What Happens? – or – How To Be Inspired By Great Writers

What would you write if I said “Write a play in which the characters learn they are about to die”?  My mind would immediately jump to the Titanic, a jail cell or a mine where the air is running out and the rescuers just decided to stop trying.  Some bleak, dire landscape.  In other words, my first impulse would be to telegraph from the beginning what’s about to happen.  If you were David Ives, however, you would write a cheeky little rom-com about the dating and mating of a couple of cute mayflies. In David Ives’ “Time Flies,”  two effervescent  little mayflies (you know, mayflies, the tiny creatures whose lifecycle lasts for only one day), come to understand, after much clever banter, that they have only hours left to live. And then they decide to make the best of what little time they’ve got, which is what the play is ultimately about – making the most of fleeting time. Or, rather, flying time. Because they are time flies.  Get it?

Ah, puns.  David Ives is insanely good at inventing and utlizing them. “Time Flies” is one of the plays I am assigning from the book Under Thirty: Plays for a New Generation in my Playwriting I class this winter at Boston’s Grub Street.   I admire Ives’ masterful wit, rhythmic repartee, and generously inviting sense of play, word and otherwise.   He does telegraph what’s about to happen, but he’s using dramatic irony, where the audience knows something the characters haven’t figured out yet, which is a delight. But all these qualities are not why I will be teaching the play.  Or, rather, those are not the only reasons.  It’s also a good example of the difference between what literally happens and what it feels like as it’s happening.  This play is fun, silly and sweet.  It doesn’t seem on the surface of the thing to be concerned with issues of fate, mortality and facing the truth about who you are.  But because it is about these things, it is not simply a sketch with funny costumes.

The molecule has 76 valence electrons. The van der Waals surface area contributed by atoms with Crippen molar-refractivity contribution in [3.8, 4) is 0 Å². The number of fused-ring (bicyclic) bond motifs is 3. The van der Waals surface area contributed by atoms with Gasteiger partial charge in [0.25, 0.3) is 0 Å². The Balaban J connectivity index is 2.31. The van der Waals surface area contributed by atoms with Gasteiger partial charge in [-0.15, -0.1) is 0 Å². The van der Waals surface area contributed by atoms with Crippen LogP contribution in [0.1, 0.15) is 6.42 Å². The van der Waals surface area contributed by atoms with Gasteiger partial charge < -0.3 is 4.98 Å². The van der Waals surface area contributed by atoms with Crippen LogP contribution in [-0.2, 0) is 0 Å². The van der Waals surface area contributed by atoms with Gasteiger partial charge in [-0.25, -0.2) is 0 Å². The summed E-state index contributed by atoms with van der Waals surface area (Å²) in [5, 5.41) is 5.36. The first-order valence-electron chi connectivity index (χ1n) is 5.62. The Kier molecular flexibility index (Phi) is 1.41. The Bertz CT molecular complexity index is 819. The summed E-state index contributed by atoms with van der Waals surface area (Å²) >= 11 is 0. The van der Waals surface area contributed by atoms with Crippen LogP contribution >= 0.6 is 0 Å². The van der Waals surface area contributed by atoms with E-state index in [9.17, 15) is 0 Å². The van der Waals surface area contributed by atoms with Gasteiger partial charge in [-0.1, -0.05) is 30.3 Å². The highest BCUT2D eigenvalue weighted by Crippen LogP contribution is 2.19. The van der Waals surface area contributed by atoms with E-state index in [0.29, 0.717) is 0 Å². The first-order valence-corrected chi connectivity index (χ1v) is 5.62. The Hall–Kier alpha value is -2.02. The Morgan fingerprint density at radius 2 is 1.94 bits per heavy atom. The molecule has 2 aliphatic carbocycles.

A natural first impulse for a playwright is to look at any play and ask “how can I do that, but do it better?”  But when using master playwrights who weave plays with hidden seams as your models, it can be hard to figure out where to begin without being tempted to produce shoddy imitations.  After all, the point of writing is to develop your own unique voice. Because the world doesn’t need another, almost certainly lesser, David Ives.  So, I could say to my students: “Write a play that’s funnier and cuter.” But that would be too prescriptive, setting them up to fail.  I probably also wouldn’t say, “Write a play that’s about fate, mortality and facing the truth about who you are.”  Because aren’t all plays about that on some level?

Instead, I will look to what happens in the play as a springboard for inspiration and say “Write a play in which the characters learn they are about to die.”  Because doesn’t that sound tantalizing?  I can’t wait to find out what happens next!

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